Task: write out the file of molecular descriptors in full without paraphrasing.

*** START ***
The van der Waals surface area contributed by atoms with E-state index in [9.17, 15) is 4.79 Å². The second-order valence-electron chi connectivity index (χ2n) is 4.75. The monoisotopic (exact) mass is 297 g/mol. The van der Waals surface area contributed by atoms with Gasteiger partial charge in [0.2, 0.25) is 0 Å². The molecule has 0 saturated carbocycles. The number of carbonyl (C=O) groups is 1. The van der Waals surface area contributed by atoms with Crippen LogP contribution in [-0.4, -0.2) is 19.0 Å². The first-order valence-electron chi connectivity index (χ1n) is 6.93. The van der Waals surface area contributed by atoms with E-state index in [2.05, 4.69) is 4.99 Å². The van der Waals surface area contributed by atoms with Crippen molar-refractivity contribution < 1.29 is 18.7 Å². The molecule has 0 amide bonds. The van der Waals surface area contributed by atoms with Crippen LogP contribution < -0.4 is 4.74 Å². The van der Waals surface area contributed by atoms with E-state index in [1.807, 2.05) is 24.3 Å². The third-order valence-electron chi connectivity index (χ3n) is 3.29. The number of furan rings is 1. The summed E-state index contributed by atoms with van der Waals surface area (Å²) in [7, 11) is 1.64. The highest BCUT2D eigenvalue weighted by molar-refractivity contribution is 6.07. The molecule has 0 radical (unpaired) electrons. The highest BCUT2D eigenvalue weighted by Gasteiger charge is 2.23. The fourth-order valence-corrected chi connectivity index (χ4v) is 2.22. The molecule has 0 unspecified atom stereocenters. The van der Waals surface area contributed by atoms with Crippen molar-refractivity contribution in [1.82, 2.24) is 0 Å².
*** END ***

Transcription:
The van der Waals surface area contributed by atoms with E-state index in [9.17, 15) is 4.79 Å². The second-order valence-electron chi connectivity index (χ2n) is 4.75. The monoisotopic (exact) mass is 297 g/mol. The van der Waals surface area contributed by atoms with Gasteiger partial charge in [0.2, 0.25) is 0 Å². The molecule has 0 saturated carbocycles. The number of carbonyl (C=O) groups is 1. The van der Waals surface area contributed by atoms with Crippen LogP contribution in [-0.4, -0.2) is 19.0 Å². The first-order valence-electron chi connectivity index (χ1n) is 6.93. The van der Waals surface area contributed by atoms with E-state index in [2.05, 4.69) is 4.99 Å². The van der Waals surface area contributed by atoms with Crippen molar-refractivity contribution < 1.29 is 18.7 Å². The molecule has 0 amide bonds. The van der Waals surface area contributed by atoms with Crippen LogP contribution < -0.4 is 4.74 Å². The van der Waals surface area contributed by atoms with E-state index in [1.807, 2.05) is 24.3 Å². The third-order valence-electron chi connectivity index (χ3n) is 3.29. The number of furan rings is 1. The summed E-state index contributed by atoms with van der Waals surface area (Å²) in [7, 11) is 1.64. The highest BCUT2D eigenvalue weighted by molar-refractivity contribution is 6.07. The molecule has 0 radical (unpaired) electrons. The highest BCUT2D eigenvalue weighted by Gasteiger charge is 2.23. The fourth-order valence-corrected chi connectivity index (χ4v) is 2.22. The molecule has 0 unspecified atom stereocenters. The van der Waals surface area contributed by atoms with Crippen molar-refractivity contribution in [1.82, 2.24) is 0 Å².